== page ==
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December News Update: Why Burma Shouldn't Be Anyone's "Destination of the Year"

 

When Travel + Leisure magazine this month declared Burma its “Destination of the Year,” the Global Justice Center spoke with journalist Lauren Wolfe to lift the veil on human rights abuses that continue to be perpetrated with impunity in a country deemed to be “on the cusp of great change.”

In Ms. Wolfe’s article published in Foreign Policy, “Come for the Golden Pagodas and Stay for the War Crimes,” GJC Senior Burma Researcher Phyu Phyu Sann spoke about the current environment inside Burma, particularly how the military continues to commit crimes of sexual violence without any fear of prosecution or accountability.

The Global Justice Center is fighting the true democratic reform in Burma. This starts by getting the international community to address Burma’s constitution as a violation of international law and a roadblock to justice for the Burmese people.

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July News Update: International Day of Peace & What it Means for Burma

On July 17th the world celebrated International Justice Day, the anniversary of the adoption of the Rome Statute, the treaty that created the International Criminal Court.

In honor of this important landmark, the Global Justice Center reaffirms its commitment to enforcing these international human rights laws to create a more just world. In this GJCnews, we share how we are working to use the law to end the impunity of the military in Burma and ensure that the men, women, and children in Burma finally realize justice and peace.

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May News Update: On the Helms Amendment and More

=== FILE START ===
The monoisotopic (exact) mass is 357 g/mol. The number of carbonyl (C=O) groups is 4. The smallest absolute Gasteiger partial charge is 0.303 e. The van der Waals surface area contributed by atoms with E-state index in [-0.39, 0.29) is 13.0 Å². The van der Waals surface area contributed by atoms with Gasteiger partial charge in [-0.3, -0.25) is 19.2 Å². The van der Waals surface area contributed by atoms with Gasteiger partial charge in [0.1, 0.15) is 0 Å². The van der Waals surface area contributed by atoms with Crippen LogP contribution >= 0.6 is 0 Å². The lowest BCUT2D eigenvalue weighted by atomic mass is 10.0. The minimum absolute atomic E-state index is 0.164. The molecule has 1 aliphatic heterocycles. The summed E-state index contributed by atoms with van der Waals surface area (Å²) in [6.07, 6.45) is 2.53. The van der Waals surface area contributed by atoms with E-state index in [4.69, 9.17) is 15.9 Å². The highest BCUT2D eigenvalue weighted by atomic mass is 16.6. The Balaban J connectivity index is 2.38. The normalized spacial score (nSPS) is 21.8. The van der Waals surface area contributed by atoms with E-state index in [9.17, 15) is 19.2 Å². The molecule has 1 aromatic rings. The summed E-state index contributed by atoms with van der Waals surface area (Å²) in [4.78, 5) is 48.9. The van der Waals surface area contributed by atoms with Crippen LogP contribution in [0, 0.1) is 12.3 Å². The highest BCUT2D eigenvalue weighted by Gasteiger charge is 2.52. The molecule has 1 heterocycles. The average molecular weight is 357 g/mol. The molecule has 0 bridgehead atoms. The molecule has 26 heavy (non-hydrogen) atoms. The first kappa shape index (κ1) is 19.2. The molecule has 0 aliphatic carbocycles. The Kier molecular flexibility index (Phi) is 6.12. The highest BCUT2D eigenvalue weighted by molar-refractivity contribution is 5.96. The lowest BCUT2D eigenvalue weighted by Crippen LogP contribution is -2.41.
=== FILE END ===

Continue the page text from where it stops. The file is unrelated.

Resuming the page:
In March we were busy running back and forth to the UN for the 54th Commission on the Status of Women (CSW). In this issue of GJCNews, we want to share with you our staff's stories from those amazing two weeks and introduce you to some of the incredible women leaders we look forward to collaborating with as we continue to use the law to enforce the rights of women around the world.

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July News Update: Human Rights in Iran

 "Human rights is universal - it equally applies to all human beings and it is the collective wisdom of all faiths, religions and peoples." -Shirin Ebadi, San Francisco Jewish Communtiy Center, May 18, 2009

When Nobel Peace Prize Laureate and Iranian human rights lawyer Shirin Ebadi spoke these words "in conversation" with GJC President Janet Benshoof on May 18th, the packed auditorium at the Jewish Community Center of San Francisco broke into applause. It was a historic and profound evening, as these two legal pioneers explored topics ranging from how Iranian feminists in the lead-up to the elections forced candidates to talk about human rights and equality and the important role international law has and must play in enforcing equality and universal human rights.

Much has happened in Iran since this remarkable evening, but the principles that were discussed remain unchanged. The day before the elections in Iran, Dr. Ebadi wrote in a Washington Post editorial that "the true mark of success in Iran will be an election that follows due process...a healthy, functioning and fair legal system is the people's long-term guarantee for greater human rights." As we now know, the Iranian election and the government's response in the following days and weeks regrettably did not follow this ideal.

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July News Update: GJC Updates

In less than three years, the Global Justice Center has dramatically expanded the scope and influence of its programs. This summer we've been on the move and taking our work to a whole new level! We just relocated to a new office that will provide work and research space for our growing staff and allow us to host interns, colleagues and researchers from around the world.

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April News Update: Criminal Accountability in Burma

As we were finishing this month's e-news on criminal accountability in Burma, we were saddened and shocked to hear of the catastrophic cyclone that hit the country this past weekend. The Global Justice Center first wants to extend our deepest sympathy to the people of Burma who have been impacted by the cyclone.